[Chart courtesy of MarketWatch.com]
Major Index ETFs suffered the worst day since June slumping in a broad decline as geopolitical concerns over a possible US-led military response against Syria worsened, overshadowing data showing an unexpected improvement in Consumer Confidence, a rise in housing prices, and a jump in regional manufacturing activity.
The S&P 500 closed below its 100-day moving average, a sign of weak short-term momentum. The day’s fall extends recent losses on uncertainty over when the U.S. Federal Reserve will start to slow its monetary policies. Retreats of the major averages sent the CBOE Volatility Index to its highest level since early July as investors scrambled to buy protection.
Crude oil and gold prices moved solidly higher in the midst of the geopolitical unease, and Treasuries gained ground. Concerns over possible supply interruptions helped crude oil end at its highest level in more than a year, climbing 2.8% to $108.84 per barrel. While most cyclical sectors ended behind the broader market, the energy space outperformed with a loss of 0.6% as the surge in crude contributed to the sector’s strength.
The drop in yields helped rate-sensitive telecom services and utilities, which ended little changed. However, other sectors were not as fortunate as six groups lost more than 1.0%, and two of those six fell more than 2.0% a piece.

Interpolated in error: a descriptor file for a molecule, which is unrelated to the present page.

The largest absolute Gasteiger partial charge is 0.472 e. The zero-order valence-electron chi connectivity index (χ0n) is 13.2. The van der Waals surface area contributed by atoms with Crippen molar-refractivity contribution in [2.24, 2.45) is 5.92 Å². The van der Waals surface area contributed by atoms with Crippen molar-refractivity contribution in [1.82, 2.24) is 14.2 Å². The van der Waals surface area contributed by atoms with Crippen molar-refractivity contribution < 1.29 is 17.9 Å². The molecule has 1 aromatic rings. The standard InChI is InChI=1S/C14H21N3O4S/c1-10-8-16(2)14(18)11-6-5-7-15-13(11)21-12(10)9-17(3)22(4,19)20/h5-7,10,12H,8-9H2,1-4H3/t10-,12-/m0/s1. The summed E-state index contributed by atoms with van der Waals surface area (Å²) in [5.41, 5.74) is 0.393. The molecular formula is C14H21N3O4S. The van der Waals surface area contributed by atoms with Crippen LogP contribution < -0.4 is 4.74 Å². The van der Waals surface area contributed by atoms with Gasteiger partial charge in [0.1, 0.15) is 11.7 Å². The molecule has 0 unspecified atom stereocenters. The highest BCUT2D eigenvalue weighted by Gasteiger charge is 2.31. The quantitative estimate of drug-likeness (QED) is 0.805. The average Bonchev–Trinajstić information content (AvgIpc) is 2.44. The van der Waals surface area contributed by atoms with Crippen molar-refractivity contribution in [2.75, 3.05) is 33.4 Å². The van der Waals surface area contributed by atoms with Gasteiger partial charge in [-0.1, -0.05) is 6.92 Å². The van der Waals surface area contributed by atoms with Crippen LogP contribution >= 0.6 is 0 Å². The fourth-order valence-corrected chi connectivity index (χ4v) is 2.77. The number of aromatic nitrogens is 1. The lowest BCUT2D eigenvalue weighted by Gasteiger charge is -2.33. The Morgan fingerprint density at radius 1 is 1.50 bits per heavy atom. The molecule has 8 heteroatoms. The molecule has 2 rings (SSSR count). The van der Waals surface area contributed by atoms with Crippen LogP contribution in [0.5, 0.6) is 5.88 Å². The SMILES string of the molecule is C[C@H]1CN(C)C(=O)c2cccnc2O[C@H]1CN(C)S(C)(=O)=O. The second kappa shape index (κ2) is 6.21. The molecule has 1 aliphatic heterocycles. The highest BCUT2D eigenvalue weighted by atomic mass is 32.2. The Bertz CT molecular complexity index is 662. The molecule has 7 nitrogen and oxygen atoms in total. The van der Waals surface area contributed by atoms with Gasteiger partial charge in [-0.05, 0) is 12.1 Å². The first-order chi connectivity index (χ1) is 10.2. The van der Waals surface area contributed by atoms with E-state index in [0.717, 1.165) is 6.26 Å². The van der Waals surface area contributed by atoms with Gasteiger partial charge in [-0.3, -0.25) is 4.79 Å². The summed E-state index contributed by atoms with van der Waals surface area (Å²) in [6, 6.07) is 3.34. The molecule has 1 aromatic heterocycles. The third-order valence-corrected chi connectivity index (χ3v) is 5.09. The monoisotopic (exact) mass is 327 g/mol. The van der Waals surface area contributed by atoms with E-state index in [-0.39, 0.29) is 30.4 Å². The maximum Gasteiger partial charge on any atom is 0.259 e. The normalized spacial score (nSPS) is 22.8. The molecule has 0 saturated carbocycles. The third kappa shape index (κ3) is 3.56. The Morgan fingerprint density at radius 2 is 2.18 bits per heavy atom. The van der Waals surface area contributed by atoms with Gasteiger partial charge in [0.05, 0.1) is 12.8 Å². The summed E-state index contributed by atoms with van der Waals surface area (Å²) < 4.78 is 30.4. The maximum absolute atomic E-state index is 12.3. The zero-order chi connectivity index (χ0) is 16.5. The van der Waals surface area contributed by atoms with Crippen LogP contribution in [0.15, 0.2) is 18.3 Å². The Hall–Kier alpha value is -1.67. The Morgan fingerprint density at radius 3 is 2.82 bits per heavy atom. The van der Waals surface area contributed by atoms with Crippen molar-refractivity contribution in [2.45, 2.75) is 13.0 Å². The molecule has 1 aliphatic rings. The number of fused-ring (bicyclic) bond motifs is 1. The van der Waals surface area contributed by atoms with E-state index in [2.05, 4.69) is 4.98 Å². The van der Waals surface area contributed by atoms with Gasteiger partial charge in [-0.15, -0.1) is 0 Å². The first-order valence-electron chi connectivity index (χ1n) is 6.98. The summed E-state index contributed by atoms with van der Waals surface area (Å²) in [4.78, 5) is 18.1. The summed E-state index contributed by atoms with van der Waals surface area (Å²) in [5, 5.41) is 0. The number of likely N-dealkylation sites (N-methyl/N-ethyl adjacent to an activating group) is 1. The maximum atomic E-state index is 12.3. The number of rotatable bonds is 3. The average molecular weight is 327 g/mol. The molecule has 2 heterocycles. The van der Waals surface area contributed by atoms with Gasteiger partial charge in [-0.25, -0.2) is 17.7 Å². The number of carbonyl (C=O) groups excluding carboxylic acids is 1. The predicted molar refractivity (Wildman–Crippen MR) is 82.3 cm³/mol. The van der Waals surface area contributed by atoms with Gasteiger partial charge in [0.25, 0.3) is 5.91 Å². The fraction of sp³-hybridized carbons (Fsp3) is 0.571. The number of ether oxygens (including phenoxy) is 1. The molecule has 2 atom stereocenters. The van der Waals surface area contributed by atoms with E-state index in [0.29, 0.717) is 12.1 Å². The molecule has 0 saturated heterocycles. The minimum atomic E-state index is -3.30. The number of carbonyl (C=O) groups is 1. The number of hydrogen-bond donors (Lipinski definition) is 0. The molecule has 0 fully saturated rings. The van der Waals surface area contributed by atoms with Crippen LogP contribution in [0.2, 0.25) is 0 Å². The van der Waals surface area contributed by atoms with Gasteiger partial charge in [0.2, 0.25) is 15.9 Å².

Two top-weighted sectors, financials and technology, led to the downside with respective losses of 2.4% and 2.0%. The weakness in technology was notable as the sector had provided leadership in recent days. Elsewhere, industrials also finished among the laggards as transportation-related companies underperformed.
Today’s economic data showed consumer confidence unexpectedly increased in August. The Conference Board’s Consumer Confidence Index edged up to 81.5, contrary to expectations for a decline of 1.2 points to 79.1. It is historically consistent with trending economic growth.
This is supposed to give us assurance that the consumer side of the economy remains stable and should continue to add to growth in 2H.
Meanwhile, existing home prices rose in June, despite higher mortgage rates, according to S&P Case-Shiller. On a y/y basis, both indexes are up about 12%, the most since spring 2006. The pace of growth, however, has leveled over the past three months, suggesting higher mortgage rates are taking some of the steam out of the housing demand.
Our Trend Tracking Indexes (TTIs) joined the major index ETFs in this pullback with the Domestic TTI closing at +1.15% while the International TTI ended the day at +3.26%.